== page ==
NGOs upset over chum salmon discards

Three Canadian environmental groups say Canada is mismanaging the British Columbia chum salmon fishery by allowing massive amounts of discards.

Watershed Watch Salmon Society, Raincoast Conservation Foundation and SkeenaWild Conservation Trust on Wednesday alleged that B.C. commercial fisheries discarded more than 1.37 million pounds of chum salmon over the last month, enough, they say, to fill 40 transport trucks. The groups say that many of the fish will not survive to spawn.

“It’s crazy to allow this kind of competitive time-limited fishery and at the same time expect fishermen to return so many salmon to the water in a careful manner when no one is watching,” said Greg Knox, executive director of SkeenaWild. “Fishery managers confirmed to us that regulations were not being followed, but the fishery was allowed to continue with no serious or immediate consequences for offenders.”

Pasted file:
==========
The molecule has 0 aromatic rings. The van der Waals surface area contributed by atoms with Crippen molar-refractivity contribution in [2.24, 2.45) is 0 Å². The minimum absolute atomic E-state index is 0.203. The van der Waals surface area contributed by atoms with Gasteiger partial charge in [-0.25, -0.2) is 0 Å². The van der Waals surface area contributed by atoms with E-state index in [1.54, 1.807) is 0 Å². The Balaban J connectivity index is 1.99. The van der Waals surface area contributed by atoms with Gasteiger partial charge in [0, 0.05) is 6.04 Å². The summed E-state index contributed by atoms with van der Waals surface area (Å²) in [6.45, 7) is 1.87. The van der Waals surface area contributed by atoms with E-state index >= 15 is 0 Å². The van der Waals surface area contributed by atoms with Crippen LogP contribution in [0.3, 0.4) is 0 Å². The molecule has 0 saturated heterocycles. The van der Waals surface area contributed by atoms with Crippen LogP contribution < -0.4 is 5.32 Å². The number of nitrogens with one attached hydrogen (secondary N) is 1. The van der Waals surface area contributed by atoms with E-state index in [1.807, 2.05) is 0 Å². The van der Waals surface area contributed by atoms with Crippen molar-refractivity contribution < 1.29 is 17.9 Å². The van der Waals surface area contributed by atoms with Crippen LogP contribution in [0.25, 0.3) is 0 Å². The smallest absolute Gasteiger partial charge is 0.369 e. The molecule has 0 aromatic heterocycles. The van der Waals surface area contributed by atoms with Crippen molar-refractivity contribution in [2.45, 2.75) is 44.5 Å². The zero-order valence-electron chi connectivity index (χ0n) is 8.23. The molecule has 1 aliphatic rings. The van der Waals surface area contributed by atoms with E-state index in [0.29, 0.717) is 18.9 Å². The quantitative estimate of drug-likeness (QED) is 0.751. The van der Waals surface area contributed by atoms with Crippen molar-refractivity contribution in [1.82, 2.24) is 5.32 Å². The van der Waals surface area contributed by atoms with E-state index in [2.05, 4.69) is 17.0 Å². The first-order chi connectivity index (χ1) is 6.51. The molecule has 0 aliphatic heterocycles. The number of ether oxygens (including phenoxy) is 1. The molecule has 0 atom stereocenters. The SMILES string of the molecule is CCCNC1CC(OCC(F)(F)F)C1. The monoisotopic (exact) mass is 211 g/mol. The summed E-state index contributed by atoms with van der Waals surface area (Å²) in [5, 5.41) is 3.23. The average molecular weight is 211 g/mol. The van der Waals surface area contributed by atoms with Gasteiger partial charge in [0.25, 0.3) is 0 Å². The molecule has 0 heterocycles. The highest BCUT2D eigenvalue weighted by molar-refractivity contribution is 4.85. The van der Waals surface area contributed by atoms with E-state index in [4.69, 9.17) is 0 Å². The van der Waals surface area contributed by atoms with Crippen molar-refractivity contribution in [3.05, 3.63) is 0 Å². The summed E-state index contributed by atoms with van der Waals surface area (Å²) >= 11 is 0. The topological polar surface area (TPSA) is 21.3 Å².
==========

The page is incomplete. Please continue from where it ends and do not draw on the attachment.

Fishermen have been required to discard chum salmon in several fisheries this year because of concerns for low abundance throughout British Columbia salmon fisheries. The NGOs (non-governmental organizations) say that in one fishing area south of Prince Rupert, more than over 310 metric tons of chum salmon were discarded in order to retain 870 metric tons of pink salmon.

“Those discarded chum salmon could have fed bears, eagles, wolves and dozens of other wildlife species in our coastal rivers,” said Raincoast biologist Misty MacDuffee. “Salmon availability influences physical condition and cub survival for coastal grizzlies, and chum salmon are a preferred food species for bears, making them an important resource.”

MacDuffie adds that British Columbia’s pink salmon fisheries should lose their Marine Stewardship Council certification for sustainability if current fishing practices are allowed to persist.


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